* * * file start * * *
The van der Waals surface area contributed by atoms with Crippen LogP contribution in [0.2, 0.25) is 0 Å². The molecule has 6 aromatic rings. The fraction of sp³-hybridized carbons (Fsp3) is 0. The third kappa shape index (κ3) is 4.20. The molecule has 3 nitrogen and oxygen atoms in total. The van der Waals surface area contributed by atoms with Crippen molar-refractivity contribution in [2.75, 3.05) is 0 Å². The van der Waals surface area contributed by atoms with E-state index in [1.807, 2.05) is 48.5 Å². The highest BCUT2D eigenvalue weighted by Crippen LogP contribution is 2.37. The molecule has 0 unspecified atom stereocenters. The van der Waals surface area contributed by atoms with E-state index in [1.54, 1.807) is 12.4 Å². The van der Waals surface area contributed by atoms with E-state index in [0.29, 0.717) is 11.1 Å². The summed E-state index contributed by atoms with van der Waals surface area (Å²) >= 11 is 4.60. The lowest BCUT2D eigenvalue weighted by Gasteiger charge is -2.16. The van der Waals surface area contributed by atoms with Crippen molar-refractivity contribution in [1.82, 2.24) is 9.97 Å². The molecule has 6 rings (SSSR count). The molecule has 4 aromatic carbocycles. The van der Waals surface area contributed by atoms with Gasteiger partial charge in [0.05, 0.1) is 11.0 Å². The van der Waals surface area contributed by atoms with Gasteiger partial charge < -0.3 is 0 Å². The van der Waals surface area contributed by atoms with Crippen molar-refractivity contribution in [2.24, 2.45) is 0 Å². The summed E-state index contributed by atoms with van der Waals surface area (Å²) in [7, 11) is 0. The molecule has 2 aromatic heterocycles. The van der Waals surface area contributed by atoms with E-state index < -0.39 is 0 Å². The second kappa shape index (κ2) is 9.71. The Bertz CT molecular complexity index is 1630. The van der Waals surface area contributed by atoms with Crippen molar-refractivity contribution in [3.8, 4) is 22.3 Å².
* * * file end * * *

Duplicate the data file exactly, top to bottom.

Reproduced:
The van der Waals surface area contributed by atoms with Crippen LogP contribution in [0.2, 0.25) is 0 Å². The molecule has 6 aromatic rings. The fraction of sp³-hybridized carbons (Fsp3) is 0. The third kappa shape index (κ3) is 4.20. The molecule has 3 nitrogen and oxygen atoms in total. The van der Waals surface area contributed by atoms with Crippen molar-refractivity contribution in [2.75, 3.05) is 0 Å². The van der Waals surface area contributed by atoms with E-state index in [1.807, 2.05) is 48.5 Å². The highest BCUT2D eigenvalue weighted by Crippen LogP contribution is 2.37. The molecule has 0 unspecified atom stereocenters. The van der Waals surface area contributed by atoms with E-state index in [1.54, 1.807) is 12.4 Å². The van der Waals surface area contributed by atoms with E-state index in [0.29, 0.717) is 11.1 Å². The summed E-state index contributed by atoms with van der Waals surface area (Å²) >= 11 is 4.60. The lowest BCUT2D eigenvalue weighted by Gasteiger charge is -2.16. The van der Waals surface area contributed by atoms with Crippen molar-refractivity contribution in [1.82, 2.24) is 9.97 Å². The molecule has 6 rings (SSSR count). The molecule has 4 aromatic carbocycles. The van der Waals surface area contributed by atoms with Gasteiger partial charge in [0.05, 0.1) is 11.0 Å². The van der Waals surface area contributed by atoms with Gasteiger partial charge < -0.3 is 0 Å². The van der Waals surface area contributed by atoms with Crippen molar-refractivity contribution in [2.24, 2.45) is 0 Å². The summed E-state index contributed by atoms with van der Waals surface area (Å²) in [7, 11) is 0. The molecule has 2 aromatic heterocycles. The van der Waals surface area contributed by atoms with E-state index < -0.39 is 0 Å². The second kappa shape index (κ2) is 9.71. The Bertz CT molecular complexity index is 1630. The van der Waals surface area contributed by atoms with Crippen molar-refractivity contribution in [3.8, 4) is 22.3 Å².